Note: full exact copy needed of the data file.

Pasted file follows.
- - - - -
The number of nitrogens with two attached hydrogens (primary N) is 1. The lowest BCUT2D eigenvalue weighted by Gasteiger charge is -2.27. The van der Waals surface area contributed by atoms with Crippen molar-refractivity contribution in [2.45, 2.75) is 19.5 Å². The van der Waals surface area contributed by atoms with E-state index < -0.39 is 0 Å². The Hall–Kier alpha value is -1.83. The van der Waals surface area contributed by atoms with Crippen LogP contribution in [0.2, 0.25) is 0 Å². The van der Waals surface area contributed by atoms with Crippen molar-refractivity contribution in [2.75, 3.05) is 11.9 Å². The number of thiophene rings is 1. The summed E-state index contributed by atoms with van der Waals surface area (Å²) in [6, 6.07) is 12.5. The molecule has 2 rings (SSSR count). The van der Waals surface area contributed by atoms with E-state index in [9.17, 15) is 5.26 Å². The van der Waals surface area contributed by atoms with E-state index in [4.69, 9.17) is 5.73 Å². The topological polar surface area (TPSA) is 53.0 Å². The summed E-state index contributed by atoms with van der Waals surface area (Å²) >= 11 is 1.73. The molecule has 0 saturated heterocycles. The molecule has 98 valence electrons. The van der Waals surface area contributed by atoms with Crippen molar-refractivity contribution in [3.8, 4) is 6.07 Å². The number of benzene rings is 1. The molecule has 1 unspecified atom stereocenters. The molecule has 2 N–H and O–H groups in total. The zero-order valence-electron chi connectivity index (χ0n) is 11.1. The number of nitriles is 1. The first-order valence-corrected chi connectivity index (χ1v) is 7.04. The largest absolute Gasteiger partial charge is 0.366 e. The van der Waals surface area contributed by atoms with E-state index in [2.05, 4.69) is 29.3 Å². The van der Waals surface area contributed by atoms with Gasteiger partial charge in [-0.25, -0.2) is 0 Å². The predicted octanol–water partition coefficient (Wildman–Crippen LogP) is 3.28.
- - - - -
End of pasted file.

The number of nitrogens with two attached hydrogens (primary N) is 1. The lowest BCUT2D eigenvalue weighted by Gasteiger charge is -2.27. The van der Waals surface area contributed by atoms with Crippen molar-refractivity contribution in [2.45, 2.75) is 19.5 Å². The van der Waals surface area contributed by atoms with E-state index < -0.39 is 0 Å². The Hall–Kier alpha value is -1.83. The van der Waals surface area contributed by atoms with Crippen LogP contribution in [0.2, 0.25) is 0 Å². The van der Waals surface area contributed by atoms with Crippen molar-refractivity contribution in [2.75, 3.05) is 11.9 Å². The number of thiophene rings is 1. The summed E-state index contributed by atoms with van der Waals surface area (Å²) in [6, 6.07) is 12.5. The molecule has 2 rings (SSSR count). The van der Waals surface area contributed by atoms with E-state index in [9.17, 15) is 5.26 Å². The van der Waals surface area contributed by atoms with E-state index in [4.69, 9.17) is 5.73 Å². The topological polar surface area (TPSA) is 53.0 Å². The summed E-state index contributed by atoms with van der Waals surface area (Å²) >= 11 is 1.73. The molecule has 0 saturated heterocycles. The molecule has 98 valence electrons. The van der Waals surface area contributed by atoms with Crippen molar-refractivity contribution in [3.8, 4) is 6.07 Å². The number of benzene rings is 1. The molecule has 1 unspecified atom stereocenters. The molecule has 2 N–H and O–H groups in total. The zero-order valence-electron chi connectivity index (χ0n) is 11.1. The number of nitriles is 1. The first-order valence-corrected chi connectivity index (χ1v) is 7.04. The largest absolute Gasteiger partial charge is 0.366 e. The van der Waals surface area contributed by atoms with E-state index in [2.05, 4.69) is 29.3 Å². The van der Waals surface area contributed by atoms with Gasteiger partial charge in [-0.25, -0.2) is 0 Å². The predicted octanol–water partition coefficient (Wildman–Crippen LogP) is 3.28.